Python Datetime Tutorial
Python has a special date class, called “date.” A date, like a string, or a number, or a numpy array, has special rules for creating it and methods for working with it.
Example of creating a datetime object
Here’s how to create a datetime object that computes the local time.
# Import datetime from the datetime module from datetime import datetime # Compute the local datetime: local_dt local_dt = datetime.now() # Print the local datetime print(local_dt)
Creating date objects
# Import date from datetime import date # Create Dates two_hurricanes_dates = [date(2016, 10, 7), date(2017, 6, 21)]
Here we’ve created dates corresponding to two hurricanes, now as python date objects. The inputs to date(), are the year, month, and day. The first date is October 7, 2016 and the second date is June 21, 2017.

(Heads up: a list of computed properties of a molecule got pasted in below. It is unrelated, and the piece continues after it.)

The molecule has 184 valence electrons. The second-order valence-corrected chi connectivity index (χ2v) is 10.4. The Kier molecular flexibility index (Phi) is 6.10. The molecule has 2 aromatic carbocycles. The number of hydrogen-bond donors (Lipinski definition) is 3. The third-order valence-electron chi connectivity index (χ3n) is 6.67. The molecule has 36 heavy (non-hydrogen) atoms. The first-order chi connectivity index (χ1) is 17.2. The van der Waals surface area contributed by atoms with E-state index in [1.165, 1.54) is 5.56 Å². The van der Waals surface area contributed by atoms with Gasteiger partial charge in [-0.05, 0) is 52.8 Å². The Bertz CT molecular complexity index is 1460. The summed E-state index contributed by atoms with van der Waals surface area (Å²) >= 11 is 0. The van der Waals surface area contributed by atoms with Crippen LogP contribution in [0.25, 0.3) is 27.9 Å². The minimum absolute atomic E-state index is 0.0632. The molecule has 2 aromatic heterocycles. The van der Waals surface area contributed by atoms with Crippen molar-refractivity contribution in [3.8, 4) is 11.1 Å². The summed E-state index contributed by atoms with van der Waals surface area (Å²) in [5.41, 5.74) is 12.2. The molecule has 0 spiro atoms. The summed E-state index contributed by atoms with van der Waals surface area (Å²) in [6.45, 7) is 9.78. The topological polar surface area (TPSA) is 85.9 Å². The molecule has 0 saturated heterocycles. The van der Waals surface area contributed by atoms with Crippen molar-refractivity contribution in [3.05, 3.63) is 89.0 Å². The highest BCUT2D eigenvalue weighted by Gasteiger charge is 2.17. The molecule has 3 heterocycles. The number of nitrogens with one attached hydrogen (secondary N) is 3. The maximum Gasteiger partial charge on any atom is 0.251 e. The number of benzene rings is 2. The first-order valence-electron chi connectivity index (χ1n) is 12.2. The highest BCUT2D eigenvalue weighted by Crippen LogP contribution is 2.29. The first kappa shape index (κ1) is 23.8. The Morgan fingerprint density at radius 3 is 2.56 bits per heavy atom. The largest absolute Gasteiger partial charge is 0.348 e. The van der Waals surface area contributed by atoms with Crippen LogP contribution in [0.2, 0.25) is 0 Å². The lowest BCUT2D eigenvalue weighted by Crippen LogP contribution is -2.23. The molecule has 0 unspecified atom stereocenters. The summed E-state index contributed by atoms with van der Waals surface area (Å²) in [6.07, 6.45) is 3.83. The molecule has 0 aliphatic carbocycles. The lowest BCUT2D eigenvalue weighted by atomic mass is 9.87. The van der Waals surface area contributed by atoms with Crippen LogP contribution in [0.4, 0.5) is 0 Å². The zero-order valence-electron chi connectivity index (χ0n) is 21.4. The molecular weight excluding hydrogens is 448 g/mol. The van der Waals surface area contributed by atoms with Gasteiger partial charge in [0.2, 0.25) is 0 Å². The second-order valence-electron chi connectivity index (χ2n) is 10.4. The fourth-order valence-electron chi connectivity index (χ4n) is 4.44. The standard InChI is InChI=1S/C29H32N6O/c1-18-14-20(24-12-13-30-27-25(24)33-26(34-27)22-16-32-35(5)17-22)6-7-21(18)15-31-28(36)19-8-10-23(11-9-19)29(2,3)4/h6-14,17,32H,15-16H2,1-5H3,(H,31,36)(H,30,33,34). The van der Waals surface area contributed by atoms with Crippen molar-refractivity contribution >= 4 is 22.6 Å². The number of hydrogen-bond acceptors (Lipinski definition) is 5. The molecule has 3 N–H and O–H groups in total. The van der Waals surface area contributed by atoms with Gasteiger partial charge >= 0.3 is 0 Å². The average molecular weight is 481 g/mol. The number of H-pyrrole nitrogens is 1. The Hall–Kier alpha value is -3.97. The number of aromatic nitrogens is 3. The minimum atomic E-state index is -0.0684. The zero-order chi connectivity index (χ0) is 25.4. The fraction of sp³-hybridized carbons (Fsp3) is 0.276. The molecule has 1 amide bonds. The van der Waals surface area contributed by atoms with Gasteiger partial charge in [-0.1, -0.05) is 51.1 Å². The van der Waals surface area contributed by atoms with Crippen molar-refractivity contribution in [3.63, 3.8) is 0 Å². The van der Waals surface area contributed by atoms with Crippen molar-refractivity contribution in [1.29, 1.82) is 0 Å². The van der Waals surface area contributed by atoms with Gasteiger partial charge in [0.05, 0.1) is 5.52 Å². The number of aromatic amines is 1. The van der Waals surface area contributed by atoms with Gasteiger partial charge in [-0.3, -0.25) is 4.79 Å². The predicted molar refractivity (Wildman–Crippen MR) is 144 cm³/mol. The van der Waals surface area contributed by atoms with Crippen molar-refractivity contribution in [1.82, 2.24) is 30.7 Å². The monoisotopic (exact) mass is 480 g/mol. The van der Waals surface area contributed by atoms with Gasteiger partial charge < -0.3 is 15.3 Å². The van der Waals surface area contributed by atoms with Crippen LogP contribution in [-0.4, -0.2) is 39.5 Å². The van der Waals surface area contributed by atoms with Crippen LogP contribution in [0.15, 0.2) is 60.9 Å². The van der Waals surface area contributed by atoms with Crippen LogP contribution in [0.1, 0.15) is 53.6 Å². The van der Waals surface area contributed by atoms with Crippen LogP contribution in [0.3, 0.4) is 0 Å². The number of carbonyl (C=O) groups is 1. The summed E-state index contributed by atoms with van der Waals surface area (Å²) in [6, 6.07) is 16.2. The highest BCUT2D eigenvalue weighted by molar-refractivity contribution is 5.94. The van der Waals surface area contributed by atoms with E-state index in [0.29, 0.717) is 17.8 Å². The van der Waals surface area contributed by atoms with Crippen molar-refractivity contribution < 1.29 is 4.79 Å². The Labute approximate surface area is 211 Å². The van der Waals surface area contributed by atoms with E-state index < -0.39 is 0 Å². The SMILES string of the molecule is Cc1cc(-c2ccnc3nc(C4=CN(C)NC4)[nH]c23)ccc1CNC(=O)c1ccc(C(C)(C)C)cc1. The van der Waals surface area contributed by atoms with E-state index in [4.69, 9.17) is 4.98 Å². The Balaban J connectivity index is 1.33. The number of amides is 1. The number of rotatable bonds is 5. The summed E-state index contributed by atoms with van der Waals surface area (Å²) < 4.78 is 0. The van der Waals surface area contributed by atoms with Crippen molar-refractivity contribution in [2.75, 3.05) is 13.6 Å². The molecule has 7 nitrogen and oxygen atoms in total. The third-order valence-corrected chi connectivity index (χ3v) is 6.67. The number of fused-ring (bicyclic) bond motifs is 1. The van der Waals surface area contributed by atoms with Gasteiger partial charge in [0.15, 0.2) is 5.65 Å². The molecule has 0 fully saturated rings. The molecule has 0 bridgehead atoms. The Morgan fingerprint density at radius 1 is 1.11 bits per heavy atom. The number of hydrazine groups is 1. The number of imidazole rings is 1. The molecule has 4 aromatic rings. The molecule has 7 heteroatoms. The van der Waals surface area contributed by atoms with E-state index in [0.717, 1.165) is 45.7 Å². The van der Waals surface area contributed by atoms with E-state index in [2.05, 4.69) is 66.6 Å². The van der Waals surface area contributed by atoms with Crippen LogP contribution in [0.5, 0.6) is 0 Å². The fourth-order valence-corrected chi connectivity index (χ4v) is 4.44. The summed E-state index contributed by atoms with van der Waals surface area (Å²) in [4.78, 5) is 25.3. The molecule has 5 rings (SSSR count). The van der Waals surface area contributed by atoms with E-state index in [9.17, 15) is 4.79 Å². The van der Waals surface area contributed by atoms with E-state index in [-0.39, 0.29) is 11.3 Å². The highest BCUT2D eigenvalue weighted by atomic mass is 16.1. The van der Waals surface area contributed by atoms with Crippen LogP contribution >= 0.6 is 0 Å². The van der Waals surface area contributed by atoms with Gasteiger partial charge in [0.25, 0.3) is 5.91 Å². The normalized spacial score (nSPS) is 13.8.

Attributes of a Date
You can access individual components of a date using the date’s attributes. You can access the year of the date using the year attribute, like so, and the result is 2016. Similarly, you can access the month and day using the month and day attributes.
# Import date from datetime import date # Create Dates two_hurricanes_dates = [date(2016, 10, 7), date(2017, 6, 21)] print(two_hurricanes_dates.year) print(two_hurricanes_dates.month) print(two_hurricanes_dates.day)
2016 10 7
To learn more about datetime, please see this video from our course Working with Dates and Times in Python.